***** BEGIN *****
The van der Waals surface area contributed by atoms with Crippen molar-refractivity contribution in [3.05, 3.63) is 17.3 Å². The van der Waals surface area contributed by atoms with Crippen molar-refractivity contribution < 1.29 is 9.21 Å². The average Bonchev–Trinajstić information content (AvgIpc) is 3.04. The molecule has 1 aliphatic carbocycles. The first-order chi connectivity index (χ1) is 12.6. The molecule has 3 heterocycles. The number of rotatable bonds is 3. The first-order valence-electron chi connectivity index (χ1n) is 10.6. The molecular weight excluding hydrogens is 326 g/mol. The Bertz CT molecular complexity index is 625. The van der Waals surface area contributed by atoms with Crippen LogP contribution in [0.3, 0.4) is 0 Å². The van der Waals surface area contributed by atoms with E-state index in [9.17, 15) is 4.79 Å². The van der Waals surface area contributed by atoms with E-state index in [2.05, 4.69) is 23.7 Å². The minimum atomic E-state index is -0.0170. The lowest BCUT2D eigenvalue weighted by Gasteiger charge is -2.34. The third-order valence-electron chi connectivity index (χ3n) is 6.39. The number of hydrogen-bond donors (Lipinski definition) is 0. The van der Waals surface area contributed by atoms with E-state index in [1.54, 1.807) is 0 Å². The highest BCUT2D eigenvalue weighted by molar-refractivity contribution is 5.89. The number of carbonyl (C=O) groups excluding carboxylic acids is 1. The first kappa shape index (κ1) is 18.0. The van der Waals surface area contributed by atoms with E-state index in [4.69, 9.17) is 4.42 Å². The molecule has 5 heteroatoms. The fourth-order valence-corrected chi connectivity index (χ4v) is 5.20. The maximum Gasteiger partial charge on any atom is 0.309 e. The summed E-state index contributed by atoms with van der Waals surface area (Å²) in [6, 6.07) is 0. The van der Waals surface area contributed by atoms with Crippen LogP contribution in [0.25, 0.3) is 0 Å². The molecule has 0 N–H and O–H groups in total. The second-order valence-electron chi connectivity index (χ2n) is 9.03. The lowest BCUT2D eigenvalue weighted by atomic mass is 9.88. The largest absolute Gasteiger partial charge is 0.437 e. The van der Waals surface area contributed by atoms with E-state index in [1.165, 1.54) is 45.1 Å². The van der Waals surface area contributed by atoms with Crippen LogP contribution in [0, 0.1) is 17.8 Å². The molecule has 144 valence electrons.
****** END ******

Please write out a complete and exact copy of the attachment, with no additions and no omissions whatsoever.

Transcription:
The van der Waals surface area contributed by atoms with Crippen molar-refractivity contribution in [3.05, 3.63) is 17.3 Å². The van der Waals surface area contributed by atoms with Crippen molar-refractivity contribution < 1.29 is 9.21 Å². The average Bonchev–Trinajstić information content (AvgIpc) is 3.04. The molecule has 1 aliphatic carbocycles. The first-order chi connectivity index (χ1) is 12.6. The molecule has 3 heterocycles. The number of rotatable bonds is 3. The first-order valence-electron chi connectivity index (χ1n) is 10.6. The molecular weight excluding hydrogens is 326 g/mol. The Bertz CT molecular complexity index is 625. The van der Waals surface area contributed by atoms with Crippen LogP contribution in [0.3, 0.4) is 0 Å². The van der Waals surface area contributed by atoms with E-state index in [9.17, 15) is 4.79 Å². The van der Waals surface area contributed by atoms with E-state index in [2.05, 4.69) is 23.7 Å². The minimum atomic E-state index is -0.0170. The lowest BCUT2D eigenvalue weighted by Gasteiger charge is -2.34. The third-order valence-electron chi connectivity index (χ3n) is 6.39. The number of hydrogen-bond donors (Lipinski definition) is 0. The van der Waals surface area contributed by atoms with E-state index in [1.54, 1.807) is 0 Å². The highest BCUT2D eigenvalue weighted by molar-refractivity contribution is 5.89. The number of carbonyl (C=O) groups excluding carboxylic acids is 1. The first kappa shape index (κ1) is 18.0. The van der Waals surface area contributed by atoms with E-state index in [4.69, 9.17) is 4.42 Å². The molecule has 5 heteroatoms. The fourth-order valence-corrected chi connectivity index (χ4v) is 5.20. The maximum Gasteiger partial charge on any atom is 0.309 e. The summed E-state index contributed by atoms with van der Waals surface area (Å²) in [6, 6.07) is 0. The van der Waals surface area contributed by atoms with Crippen LogP contribution in [0.25, 0.3) is 0 Å². The molecule has 0 N–H and O–H groups in total. The second-order valence-electron chi connectivity index (χ2n) is 9.03. The lowest BCUT2D eigenvalue weighted by atomic mass is 9.88. The largest absolute Gasteiger partial charge is 0.437 e. The van der Waals surface area contributed by atoms with E-state index in [1.165, 1.54) is 45.1 Å². The van der Waals surface area contributed by atoms with Crippen LogP contribution in [0, 0.1) is 17.8 Å². The molecule has 144 valence electrons.